Since we have a prediabetes problem and need to lose 15% of body weight I'm trying to save my husband's life by making really yummy foods that will cause his weight to go down. That's my fun goal. His part in the program is harder -- not falling prey to the almost impossible temptations of life in the office -- insidiously addictive salty, crunchy, sweetie and fatty foods. OMG!!! He's really good at resisting most of them. We've both experienced insidious foods jumping into our hands and making their way to our mouths in an instant, when it's not what you intended at all. These foods (My nemesis is Pringles) don't quit. They keep after you to eat them -- eat them AAALLL.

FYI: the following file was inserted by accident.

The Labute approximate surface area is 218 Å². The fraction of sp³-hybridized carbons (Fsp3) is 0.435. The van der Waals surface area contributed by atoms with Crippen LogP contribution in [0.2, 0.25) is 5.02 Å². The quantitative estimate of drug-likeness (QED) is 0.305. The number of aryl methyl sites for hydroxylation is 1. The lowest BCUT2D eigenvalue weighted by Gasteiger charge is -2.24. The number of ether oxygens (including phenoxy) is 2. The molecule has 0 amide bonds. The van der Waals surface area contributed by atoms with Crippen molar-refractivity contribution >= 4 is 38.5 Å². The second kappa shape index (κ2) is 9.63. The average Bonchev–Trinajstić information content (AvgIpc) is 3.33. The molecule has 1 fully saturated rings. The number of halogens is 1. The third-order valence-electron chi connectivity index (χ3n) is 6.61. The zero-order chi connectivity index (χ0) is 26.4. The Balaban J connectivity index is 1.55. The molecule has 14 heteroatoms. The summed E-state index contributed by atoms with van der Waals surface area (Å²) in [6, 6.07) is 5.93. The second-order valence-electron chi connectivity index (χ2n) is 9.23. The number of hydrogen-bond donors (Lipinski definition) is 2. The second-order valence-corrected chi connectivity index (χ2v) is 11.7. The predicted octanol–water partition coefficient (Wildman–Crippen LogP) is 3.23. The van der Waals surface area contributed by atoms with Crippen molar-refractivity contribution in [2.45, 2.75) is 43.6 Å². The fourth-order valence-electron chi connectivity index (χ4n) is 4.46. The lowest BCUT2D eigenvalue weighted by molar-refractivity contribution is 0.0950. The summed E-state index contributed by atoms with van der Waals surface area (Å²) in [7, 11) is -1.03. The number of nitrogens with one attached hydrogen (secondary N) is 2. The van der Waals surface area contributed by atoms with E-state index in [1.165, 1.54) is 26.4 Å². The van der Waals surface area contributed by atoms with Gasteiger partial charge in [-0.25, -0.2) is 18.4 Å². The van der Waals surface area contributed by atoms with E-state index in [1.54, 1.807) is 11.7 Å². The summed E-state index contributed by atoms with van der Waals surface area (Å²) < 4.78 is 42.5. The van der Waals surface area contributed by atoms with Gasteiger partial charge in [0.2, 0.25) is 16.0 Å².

1. intended to entrap or beguile: an insidious plan.
2. stealthily treacherous or deceitful: an insidious enemy.
3. operating or proceeding in aninconspicuous or seemingly harmless way but actually with grave effect: an insidious disease.
The Getting Enough Protein in a Plant Based Diet article I found today gives a lot of good menus and suggestions for a plant based diet. We are trying to eat plants only about 90% of our meals. Our ideal diet right now is lots of lightly steamed vegetables and non-sweet fruits, no meat or dairy, nothing fermented or with yeast, and limited whole grains.
This is what the "vegkitchen" article says:
Whole grains, legumes, soy products, and nuts and seeds are primary protein sources in a plant-based diet. And nearly all vegetables contribute to daily protein needs.
The benefits of plant-based diets are numerous and include: